Rotary Peace Fellow Ali's Work in Iran
Former Rotary Peace Fellow Ali Reza Eshraghi sits down
with The Rotarian magazine to talk about his work in Iran.
Iranian-born journalist Ali Reza Eshraghi, 35, is
the Iran project manager at the Institute for War and Peace Reporting
and a teaching fellow in the Department of Communication Studies
at the University of North Carolina at Chapel Hill.
After working as an editor at several Tehran newspapers
– all of which were eventually banned or shut down by the
government – he became a visiting scholar at the University
of California, Berkeley. In 2012, he completed his studies as a
Rotary Peace Fellow at the Duke-UNC Rotary Peace Center.
The Rotarian: You were born shortly before the Iranian
Revolution of 1979 and the start of the Iran-Iraq War in 1980. What
was it like growing up in that time and place?
Eshraghi: It was a time of turmoil and dramatic changes. I was born
and raised in Isfahan, an ancient city with breathtaking architecture,
spectacular palaces, and beautiful boulevards. But it was not left
unharmed by Iraqi air raids and missiles. Some of my classmates
lost their lives in the air raids.
TR: How has the atmosphere for journalists changed
since you worked in Tehran?
Eshraghi: Journalism in Iran is like navigating a minefield with
your eyes closed. You always feel you are in danger. Everyone suffers
from "doorbell syndrome" – the fear that the security
forces will come to arrest you. I was not in Iran in 2009, following
the disputed presidential election, but many journalists were arrested
then and are still in jail. When Hassan Rouhani became president
in 2013, things began to improve somewhat, but fears and concerns
still haunt Iranian journalists.
TR: What is the Institute for War and Peace Reporting?
Eshraghi: It is a nonprofit media development organization with
field offices in different parts of the world – particularly
in conflict zones. It tries to help people communicate with one
another under challenging circumstances, to enable them to hold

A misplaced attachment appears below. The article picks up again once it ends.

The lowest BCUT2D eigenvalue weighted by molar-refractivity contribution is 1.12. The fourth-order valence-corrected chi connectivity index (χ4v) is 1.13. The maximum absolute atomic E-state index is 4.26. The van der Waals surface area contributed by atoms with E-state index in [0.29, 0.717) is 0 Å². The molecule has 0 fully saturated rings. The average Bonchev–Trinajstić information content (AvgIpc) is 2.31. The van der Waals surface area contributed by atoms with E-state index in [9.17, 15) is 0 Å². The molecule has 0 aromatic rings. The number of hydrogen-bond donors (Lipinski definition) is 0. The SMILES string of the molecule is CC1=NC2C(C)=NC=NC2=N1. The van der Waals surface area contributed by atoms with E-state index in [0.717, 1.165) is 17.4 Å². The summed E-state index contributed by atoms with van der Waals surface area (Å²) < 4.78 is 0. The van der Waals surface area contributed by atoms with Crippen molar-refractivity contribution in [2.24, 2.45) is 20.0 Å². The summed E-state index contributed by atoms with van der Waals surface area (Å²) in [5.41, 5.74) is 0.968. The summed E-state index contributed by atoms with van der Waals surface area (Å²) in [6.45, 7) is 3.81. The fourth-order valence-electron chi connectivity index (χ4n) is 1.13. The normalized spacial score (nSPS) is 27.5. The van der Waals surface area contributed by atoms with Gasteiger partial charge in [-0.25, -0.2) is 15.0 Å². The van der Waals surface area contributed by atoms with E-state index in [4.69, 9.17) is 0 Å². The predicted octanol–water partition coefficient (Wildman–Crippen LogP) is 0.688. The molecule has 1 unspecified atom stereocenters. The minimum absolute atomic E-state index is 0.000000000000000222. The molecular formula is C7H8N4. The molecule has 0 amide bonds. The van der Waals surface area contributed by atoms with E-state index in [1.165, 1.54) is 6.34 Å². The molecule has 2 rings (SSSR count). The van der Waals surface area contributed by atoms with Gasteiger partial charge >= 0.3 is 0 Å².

their governments accountable and to make better decisions based
on accurate information.
TR: Are you optimistic about changes in Iran's political
Eshraghi: I am cautiously optimistic. I am mostly optimistic about
the people of Iran, who helped bring moderates to power in the country.
Iran is in a region full of conflicts – the bloody counterrevolution
in Egypt, tensions in Tunisia, insecurity in Libya and Yemen, the
violent civil war in Syria, the crackdown on the democratic movement
in Bahrain. The people of Iran, in such an environment, realized
their demands in the most civil of manners. After all, elections
are a century-old tradition there.
TR: What are the obstacles to peaceful relations between
Iran and the West?
Eshraghi: Iran and the United States do not know each other well,
and misunderstandings have led to bad policymaking. The first step
in conflict resolution is to get each side to stop trying to force
the other side to accept unilateral demands. The other side should
be given an offer that it can consider saying yes to without feeling
that it is capitulating.
TR: What would you like people to know about Iran?
Eshraghi: Iran, like any other country, is a complicated place.
In the U.S. media, stories are told within a simplistic framework
of good and evil. This is not the reality. Society and government
are entangled; sometimes they cooperate with each another, and sometimes
the government is forced to accept the demands of society.
Learn more about Rotary Peace Fellowships
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